The Washington D.C. Chapter of the American Immigration Lawyers Association (AILA-DC) held a Reporters’ Roundtable May 17 to discuss current immigration issues relating to youth in the United States. While immigration reform and the needs of first-generation immigrant youth often focus on Latinos, the roundtable revealed that sub-Saharan Africans tend to have the most difficulties assimilating into U.S. culture.
According to the New Americans Integration Institute, out of all immigrant groups, sub-Saharan Africans find it particularly frustrating to move into the American workforce, despite being well qualified and highly educated, largely due to cultural and racial barriers. “If you’re a nurse or a doctor, there are so many federal and state requirements that you have to fill that become very, very complicated and time-consuming, and foreign degrees in general are often less valued than U.S. degrees,” said Jeff Gross, director of the New Americans Integration Institute at the Massachusetts Immigrant and Refugee Advocacy Coalition.
The result, as families like the Tureys, living in Southeast D.C. find, are children whose parents have advanced degrees, but who are unable to lift them out of poverty and forced to live and work in substandard conditions. “My husband has a master’s degree in mathematics and doctorate in engineering, but because his degrees were earned in Ethiopia, there is much paperwork and red tape to get through so he drives a taxi,” Mariama Turey told the AFRO. “The money is so poor with the Uber competition and people riding bicycles that we cannot afford to live like the professional-class people that we are.” Many foreign degrees require additional training before being accepted in the U.S.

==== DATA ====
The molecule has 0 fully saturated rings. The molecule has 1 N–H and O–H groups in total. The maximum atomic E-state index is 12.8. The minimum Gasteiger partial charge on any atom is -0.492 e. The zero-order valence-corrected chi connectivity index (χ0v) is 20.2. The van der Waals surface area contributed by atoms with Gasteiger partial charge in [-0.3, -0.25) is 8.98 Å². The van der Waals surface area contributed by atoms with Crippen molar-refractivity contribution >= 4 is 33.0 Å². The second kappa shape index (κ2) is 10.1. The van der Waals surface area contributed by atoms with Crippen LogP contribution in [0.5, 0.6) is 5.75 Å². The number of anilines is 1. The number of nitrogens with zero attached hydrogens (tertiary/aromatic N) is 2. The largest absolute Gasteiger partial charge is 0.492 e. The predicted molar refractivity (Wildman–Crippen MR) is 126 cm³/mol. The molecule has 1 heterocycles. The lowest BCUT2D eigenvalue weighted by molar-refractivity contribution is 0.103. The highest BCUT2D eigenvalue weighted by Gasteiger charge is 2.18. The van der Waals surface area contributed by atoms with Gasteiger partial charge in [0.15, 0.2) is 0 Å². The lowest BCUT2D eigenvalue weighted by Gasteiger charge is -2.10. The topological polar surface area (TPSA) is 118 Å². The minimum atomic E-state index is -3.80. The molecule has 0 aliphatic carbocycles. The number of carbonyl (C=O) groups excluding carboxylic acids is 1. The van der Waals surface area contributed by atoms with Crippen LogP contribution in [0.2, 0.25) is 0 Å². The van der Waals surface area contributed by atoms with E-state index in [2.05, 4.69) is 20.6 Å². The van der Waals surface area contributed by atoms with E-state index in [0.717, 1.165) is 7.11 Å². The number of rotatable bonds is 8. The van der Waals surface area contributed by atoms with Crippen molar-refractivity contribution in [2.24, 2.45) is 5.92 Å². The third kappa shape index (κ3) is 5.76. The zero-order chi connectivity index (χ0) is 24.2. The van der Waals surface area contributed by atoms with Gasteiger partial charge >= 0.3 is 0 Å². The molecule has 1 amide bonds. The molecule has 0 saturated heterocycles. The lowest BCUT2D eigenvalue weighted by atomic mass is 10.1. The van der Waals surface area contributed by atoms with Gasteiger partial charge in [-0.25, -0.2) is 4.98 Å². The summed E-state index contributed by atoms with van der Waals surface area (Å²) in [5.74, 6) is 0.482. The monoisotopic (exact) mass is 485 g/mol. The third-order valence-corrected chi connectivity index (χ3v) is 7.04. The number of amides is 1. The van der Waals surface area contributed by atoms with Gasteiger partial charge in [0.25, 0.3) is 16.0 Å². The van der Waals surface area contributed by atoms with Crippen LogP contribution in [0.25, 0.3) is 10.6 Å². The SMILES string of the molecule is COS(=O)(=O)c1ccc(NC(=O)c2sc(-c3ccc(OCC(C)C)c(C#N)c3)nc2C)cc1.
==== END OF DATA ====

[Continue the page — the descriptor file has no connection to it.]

Turey’s four children, all born in the U.S., want what other U.S. children have, including cell phones and fashionable clothes. And while her husband would prefer she remain at home and not work, Turey said meeting the needs of the children and living above the poverty line require she braid hair in her spare time.
“It is not a good situation for me at all because the laws are changing and I fear I will be forced to get a license to do something we consider to be a cultural service,” Turey said. “It makes you wonder if the system is not designed to keep you poor and begging when you cannot even scratch out a living without someone wanting to tax that as well.”
But as Gross pointed out, assimilation or “Americanizing” oneself, remains the key to getting into the American professional job market. “If you don’t come to a job interview and approach it with an American attitude, an American style, and an American résumé, that credentialing document won’t do you much good,” Gross said.
Still, for those like Turey, who wanted a bit of a hustle with hair braiding, the restrictions were found to be even worse. Licensing has spread inexorably through the U.S. labor market, often due to horror stories of people being harmed by the actions of someone without the necessary training, with occupational licensure, according to Forbes magazine, damaging the upward mobility of poor people and doing little to protect the public. And while challenged in court, new cases arise almost daily.
In Tennessee, for instance, Pritchard v. Board of Cosmetology, the plaintiff Tammy Pritchard, was told she had to earn 300 hours of classroom instruction in order to wash hair in an African braiding salon. “These laws represent a hostile, anti-immigration work policy that makes it futile for hardworking citizens to gain full access to the American dream,” George Washington University foreign policy grad student, John Marshall told the AFRO. “When you acknowledge that in the 1950s roughly 5 percent of workers needed permission from federal, state, or local authorities to practice their occupation, these expensive licenses do a lot to keep Africans from earning money.”
African immigrants from Nigeria, Ethiopia, Egypt, Ghana, and Kenya account for nearly half of the foreign-born African population in the U.S in 2013 and overwhelmingly settle in the South (38 percent) or the Northeast (27 percent) most often in New York, Maryland, D.C., and New Jersey.